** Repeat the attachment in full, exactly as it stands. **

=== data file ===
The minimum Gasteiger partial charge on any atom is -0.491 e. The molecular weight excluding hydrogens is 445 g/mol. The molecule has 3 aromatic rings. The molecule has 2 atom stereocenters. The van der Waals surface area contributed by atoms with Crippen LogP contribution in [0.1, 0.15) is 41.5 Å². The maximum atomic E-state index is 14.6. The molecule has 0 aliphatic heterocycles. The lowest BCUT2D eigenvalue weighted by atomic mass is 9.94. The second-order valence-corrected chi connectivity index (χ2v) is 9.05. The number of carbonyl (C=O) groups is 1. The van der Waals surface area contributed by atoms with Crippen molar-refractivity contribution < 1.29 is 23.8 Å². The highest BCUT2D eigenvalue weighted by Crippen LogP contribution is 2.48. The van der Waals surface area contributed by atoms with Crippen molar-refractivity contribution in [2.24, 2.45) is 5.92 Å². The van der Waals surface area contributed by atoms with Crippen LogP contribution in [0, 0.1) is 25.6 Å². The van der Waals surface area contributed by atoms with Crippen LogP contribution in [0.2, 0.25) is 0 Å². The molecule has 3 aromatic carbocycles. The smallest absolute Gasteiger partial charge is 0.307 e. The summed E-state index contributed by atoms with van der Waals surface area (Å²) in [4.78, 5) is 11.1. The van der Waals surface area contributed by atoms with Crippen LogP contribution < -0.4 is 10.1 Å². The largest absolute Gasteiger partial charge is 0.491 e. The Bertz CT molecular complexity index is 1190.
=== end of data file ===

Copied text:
The minimum Gasteiger partial charge on any atom is -0.491 e. The molecular weight excluding hydrogens is 445 g/mol. The molecule has 3 aromatic rings. The molecule has 2 atom stereocenters. The van der Waals surface area contributed by atoms with Crippen LogP contribution in [0.1, 0.15) is 41.5 Å². The maximum atomic E-state index is 14.6. The molecule has 0 aliphatic heterocycles. The lowest BCUT2D eigenvalue weighted by atomic mass is 9.94. The second-order valence-corrected chi connectivity index (χ2v) is 9.05. The number of carbonyl (C=O) groups is 1. The van der Waals surface area contributed by atoms with Crippen molar-refractivity contribution < 1.29 is 23.8 Å². The highest BCUT2D eigenvalue weighted by Crippen LogP contribution is 2.48. The van der Waals surface area contributed by atoms with Crippen molar-refractivity contribution in [2.24, 2.45) is 5.92 Å². The van der Waals surface area contributed by atoms with Crippen LogP contribution in [0, 0.1) is 25.6 Å². The van der Waals surface area contributed by atoms with Crippen LogP contribution in [0.2, 0.25) is 0 Å². The molecule has 3 aromatic carbocycles. The smallest absolute Gasteiger partial charge is 0.307 e. The summed E-state index contributed by atoms with van der Waals surface area (Å²) in [4.78, 5) is 11.1. The van der Waals surface area contributed by atoms with Crippen LogP contribution < -0.4 is 10.1 Å². The largest absolute Gasteiger partial charge is 0.491 e. The Bertz CT molecular complexity index is 1190.